EMI is a byproduct of electromagnetic radiation, which travels and spreads through free space or through a physical medium (such as an electric wire) in the form of electromagnetic waves. Electromagnetic waves from one source can interact and influence waves from another, creating an "interference." This interference is sometimes desirable and sometimes undesirable. When it is unwanted, EMI shielding and RFI shielding are needed to prevent the release of such radiations. Both the techniques decrease this undesirable transfer of energy. However, the amount of reduction is dependent on several factors, including materials used for the shielding, frequency of the EMI, the size of the application on which the shielding is being applied, etc. Brass, tin plated steel, nickel, silver, and stainless steel are some of the most commonly used shielding materials.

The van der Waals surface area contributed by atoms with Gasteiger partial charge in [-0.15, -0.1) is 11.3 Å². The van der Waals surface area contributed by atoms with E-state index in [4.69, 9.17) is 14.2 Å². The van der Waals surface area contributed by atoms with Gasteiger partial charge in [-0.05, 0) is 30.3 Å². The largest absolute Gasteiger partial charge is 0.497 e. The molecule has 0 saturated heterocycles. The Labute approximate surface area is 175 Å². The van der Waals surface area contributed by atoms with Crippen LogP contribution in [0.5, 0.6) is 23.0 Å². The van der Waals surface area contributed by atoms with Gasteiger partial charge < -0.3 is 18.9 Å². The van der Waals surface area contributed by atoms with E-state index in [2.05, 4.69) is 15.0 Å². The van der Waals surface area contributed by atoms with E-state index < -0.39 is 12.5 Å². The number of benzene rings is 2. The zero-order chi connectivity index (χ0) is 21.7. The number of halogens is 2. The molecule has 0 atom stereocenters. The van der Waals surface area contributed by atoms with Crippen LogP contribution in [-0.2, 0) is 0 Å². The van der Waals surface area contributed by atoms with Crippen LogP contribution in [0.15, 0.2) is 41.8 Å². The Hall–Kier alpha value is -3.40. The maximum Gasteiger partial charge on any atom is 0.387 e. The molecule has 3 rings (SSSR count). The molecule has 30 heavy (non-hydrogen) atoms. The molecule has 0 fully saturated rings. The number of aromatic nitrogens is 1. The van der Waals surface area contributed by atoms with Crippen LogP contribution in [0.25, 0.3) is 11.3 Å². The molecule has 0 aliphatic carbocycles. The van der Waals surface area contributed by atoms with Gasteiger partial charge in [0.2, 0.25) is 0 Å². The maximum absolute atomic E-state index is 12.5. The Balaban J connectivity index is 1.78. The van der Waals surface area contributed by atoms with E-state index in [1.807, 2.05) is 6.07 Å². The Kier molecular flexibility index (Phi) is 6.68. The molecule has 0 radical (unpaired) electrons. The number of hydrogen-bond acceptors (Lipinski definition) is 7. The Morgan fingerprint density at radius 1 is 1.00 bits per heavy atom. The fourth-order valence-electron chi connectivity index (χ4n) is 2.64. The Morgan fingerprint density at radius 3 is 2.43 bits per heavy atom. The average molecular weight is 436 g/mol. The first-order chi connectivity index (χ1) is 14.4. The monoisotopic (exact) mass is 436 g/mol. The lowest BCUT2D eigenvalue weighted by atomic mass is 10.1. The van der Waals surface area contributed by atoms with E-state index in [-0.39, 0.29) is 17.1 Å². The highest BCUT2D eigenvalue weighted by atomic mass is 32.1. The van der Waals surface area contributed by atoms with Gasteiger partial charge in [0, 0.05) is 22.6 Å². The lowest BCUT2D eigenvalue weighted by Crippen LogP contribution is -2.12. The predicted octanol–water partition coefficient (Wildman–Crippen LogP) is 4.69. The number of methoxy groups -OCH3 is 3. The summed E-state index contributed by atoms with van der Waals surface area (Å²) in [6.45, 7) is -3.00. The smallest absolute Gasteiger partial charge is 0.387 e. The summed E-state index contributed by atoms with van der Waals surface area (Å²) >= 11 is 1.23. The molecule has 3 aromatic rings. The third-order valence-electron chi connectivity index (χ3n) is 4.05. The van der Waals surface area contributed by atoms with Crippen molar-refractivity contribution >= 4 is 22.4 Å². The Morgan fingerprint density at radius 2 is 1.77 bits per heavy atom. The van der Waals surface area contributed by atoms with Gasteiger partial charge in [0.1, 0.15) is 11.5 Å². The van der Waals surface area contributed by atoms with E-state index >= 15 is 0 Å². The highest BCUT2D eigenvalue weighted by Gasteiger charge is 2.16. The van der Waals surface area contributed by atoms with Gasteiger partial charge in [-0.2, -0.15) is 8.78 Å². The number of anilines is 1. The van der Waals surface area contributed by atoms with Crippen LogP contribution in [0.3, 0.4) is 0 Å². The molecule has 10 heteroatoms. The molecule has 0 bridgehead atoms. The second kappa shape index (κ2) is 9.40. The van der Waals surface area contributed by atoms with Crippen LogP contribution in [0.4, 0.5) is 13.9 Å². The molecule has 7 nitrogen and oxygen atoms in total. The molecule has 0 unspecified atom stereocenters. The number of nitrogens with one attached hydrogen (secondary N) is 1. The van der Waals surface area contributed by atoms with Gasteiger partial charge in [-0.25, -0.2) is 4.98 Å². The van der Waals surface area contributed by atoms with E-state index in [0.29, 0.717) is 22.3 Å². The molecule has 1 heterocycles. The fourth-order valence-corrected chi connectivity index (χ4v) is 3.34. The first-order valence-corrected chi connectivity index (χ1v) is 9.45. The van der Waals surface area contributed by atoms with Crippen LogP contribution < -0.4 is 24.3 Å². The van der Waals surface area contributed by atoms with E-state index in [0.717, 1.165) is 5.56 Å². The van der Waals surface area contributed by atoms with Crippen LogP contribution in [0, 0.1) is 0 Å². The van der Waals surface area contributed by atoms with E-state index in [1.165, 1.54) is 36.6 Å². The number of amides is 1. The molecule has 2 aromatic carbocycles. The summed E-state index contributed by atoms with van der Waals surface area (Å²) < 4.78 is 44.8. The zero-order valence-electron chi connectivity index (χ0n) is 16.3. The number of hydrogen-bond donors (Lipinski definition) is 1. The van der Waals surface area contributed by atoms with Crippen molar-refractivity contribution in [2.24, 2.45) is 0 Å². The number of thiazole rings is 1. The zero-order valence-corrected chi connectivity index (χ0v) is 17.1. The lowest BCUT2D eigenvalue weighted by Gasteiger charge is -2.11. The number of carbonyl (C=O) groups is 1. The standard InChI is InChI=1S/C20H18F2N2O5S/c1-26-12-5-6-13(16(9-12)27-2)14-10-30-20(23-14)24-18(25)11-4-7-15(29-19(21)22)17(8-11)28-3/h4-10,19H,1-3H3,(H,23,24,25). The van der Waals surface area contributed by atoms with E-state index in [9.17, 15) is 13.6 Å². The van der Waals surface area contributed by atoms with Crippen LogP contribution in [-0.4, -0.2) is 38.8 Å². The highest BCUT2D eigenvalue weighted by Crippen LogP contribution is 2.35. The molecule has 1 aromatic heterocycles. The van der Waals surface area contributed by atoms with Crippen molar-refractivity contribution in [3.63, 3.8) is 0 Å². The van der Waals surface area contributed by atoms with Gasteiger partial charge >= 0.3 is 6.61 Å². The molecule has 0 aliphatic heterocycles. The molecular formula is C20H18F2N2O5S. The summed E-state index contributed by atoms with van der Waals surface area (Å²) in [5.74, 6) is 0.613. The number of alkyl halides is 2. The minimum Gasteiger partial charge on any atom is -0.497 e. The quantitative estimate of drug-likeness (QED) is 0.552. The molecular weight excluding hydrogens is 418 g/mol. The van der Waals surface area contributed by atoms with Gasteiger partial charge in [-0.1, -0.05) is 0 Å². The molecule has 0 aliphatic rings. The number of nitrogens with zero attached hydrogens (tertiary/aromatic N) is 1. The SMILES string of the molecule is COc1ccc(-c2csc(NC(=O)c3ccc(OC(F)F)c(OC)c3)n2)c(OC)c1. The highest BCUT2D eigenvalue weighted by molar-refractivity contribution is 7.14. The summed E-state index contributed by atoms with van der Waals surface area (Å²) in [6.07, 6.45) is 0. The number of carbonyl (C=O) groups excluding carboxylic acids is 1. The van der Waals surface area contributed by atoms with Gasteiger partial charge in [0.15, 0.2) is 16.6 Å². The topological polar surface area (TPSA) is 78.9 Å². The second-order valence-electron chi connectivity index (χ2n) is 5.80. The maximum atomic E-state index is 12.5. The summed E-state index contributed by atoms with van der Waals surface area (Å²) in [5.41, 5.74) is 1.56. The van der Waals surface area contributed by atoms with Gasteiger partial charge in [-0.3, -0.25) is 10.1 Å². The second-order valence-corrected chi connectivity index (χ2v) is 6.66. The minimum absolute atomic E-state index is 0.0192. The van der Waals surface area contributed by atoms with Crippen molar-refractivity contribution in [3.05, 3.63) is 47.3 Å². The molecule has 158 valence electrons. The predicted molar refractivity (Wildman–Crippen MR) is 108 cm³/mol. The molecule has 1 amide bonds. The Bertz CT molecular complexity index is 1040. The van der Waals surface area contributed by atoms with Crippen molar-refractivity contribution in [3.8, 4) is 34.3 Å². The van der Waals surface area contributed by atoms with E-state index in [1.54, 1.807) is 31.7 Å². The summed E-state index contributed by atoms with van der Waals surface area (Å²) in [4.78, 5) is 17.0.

Advantages of EMI/RFI Shielding
Obviously, the primary benefit and aim of EMI/RFI shielding is the reduction of electromagnetic interference, which in turn prevents interruption, obstruction, performance degradation or even malfunctioning of electronic devices and appliances. The efficiency of electronic devices can be greatly improved with high quality and reliable EMI and RFI shields. These shields can be made to meet specific manufacturing needs. Generally, shields are available in one piece, or with peel-off tops or a combination of two-piece shields comprising a ‘fence and cover;' however, manufacturers can also produce custom shields.